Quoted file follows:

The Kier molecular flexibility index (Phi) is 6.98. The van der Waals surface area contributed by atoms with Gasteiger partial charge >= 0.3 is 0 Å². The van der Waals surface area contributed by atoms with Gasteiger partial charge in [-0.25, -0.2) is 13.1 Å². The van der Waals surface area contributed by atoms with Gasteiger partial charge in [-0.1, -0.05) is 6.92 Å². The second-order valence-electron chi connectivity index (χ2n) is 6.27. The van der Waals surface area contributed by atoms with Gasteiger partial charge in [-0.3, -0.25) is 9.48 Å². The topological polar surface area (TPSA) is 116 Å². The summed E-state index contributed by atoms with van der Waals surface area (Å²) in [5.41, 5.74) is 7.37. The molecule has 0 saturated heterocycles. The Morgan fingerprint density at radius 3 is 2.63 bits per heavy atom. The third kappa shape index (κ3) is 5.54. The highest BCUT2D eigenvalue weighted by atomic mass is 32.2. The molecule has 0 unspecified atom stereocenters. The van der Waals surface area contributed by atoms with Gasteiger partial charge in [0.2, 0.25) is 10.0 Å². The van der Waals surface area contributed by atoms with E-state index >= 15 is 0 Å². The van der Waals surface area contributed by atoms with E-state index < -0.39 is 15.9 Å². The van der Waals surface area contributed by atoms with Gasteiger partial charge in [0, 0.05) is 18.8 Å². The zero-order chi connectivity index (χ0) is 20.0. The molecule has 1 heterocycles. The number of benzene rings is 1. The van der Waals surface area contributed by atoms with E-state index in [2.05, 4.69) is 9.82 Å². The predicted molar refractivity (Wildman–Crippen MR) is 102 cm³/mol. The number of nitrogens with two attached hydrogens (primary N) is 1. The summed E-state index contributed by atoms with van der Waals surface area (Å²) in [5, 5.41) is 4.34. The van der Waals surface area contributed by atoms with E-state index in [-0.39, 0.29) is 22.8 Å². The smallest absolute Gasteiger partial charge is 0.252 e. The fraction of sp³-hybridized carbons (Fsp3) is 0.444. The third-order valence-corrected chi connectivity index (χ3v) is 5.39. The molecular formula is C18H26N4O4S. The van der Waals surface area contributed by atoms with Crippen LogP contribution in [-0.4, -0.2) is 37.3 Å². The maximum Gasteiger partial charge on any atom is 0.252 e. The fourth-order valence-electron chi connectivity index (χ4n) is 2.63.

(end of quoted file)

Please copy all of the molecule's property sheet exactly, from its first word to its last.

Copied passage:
The Kier molecular flexibility index (Phi) is 6.98. The van der Waals surface area contributed by atoms with Gasteiger partial charge >= 0.3 is 0 Å². The van der Waals surface area contributed by atoms with Gasteiger partial charge in [-0.25, -0.2) is 13.1 Å². The van der Waals surface area contributed by atoms with Gasteiger partial charge in [-0.1, -0.05) is 6.92 Å². The second-order valence-electron chi connectivity index (χ2n) is 6.27. The van der Waals surface area contributed by atoms with Gasteiger partial charge in [-0.3, -0.25) is 9.48 Å². The topological polar surface area (TPSA) is 116 Å². The summed E-state index contributed by atoms with van der Waals surface area (Å²) in [5.41, 5.74) is 7.37. The molecule has 0 saturated heterocycles. The Morgan fingerprint density at radius 3 is 2.63 bits per heavy atom. The third kappa shape index (κ3) is 5.54. The highest BCUT2D eigenvalue weighted by atomic mass is 32.2. The molecule has 0 unspecified atom stereocenters. The van der Waals surface area contributed by atoms with Gasteiger partial charge in [0.2, 0.25) is 10.0 Å². The van der Waals surface area contributed by atoms with E-state index >= 15 is 0 Å². The van der Waals surface area contributed by atoms with E-state index < -0.39 is 15.9 Å². The van der Waals surface area contributed by atoms with Gasteiger partial charge in [0, 0.05) is 18.8 Å². The zero-order chi connectivity index (χ0) is 20.0. The molecule has 1 heterocycles. The number of benzene rings is 1. The van der Waals surface area contributed by atoms with E-state index in [2.05, 4.69) is 9.82 Å². The predicted molar refractivity (Wildman–Crippen MR) is 102 cm³/mol. The number of nitrogens with two attached hydrogens (primary N) is 1. The summed E-state index contributed by atoms with van der Waals surface area (Å²) in [5, 5.41) is 4.34. The van der Waals surface area contributed by atoms with E-state index in [-0.39, 0.29) is 22.8 Å². The smallest absolute Gasteiger partial charge is 0.252 e. The fraction of sp³-hybridized carbons (Fsp3) is 0.444. The third-order valence-corrected chi connectivity index (χ3v) is 5.39. The molecular formula is C18H26N4O4S. The van der Waals surface area contributed by atoms with Crippen LogP contribution in [-0.4, -0.2) is 37.3 Å². The maximum Gasteiger partial charge on any atom is 0.252 e. The fourth-order valence-electron chi connectivity index (χ4n) is 2.63.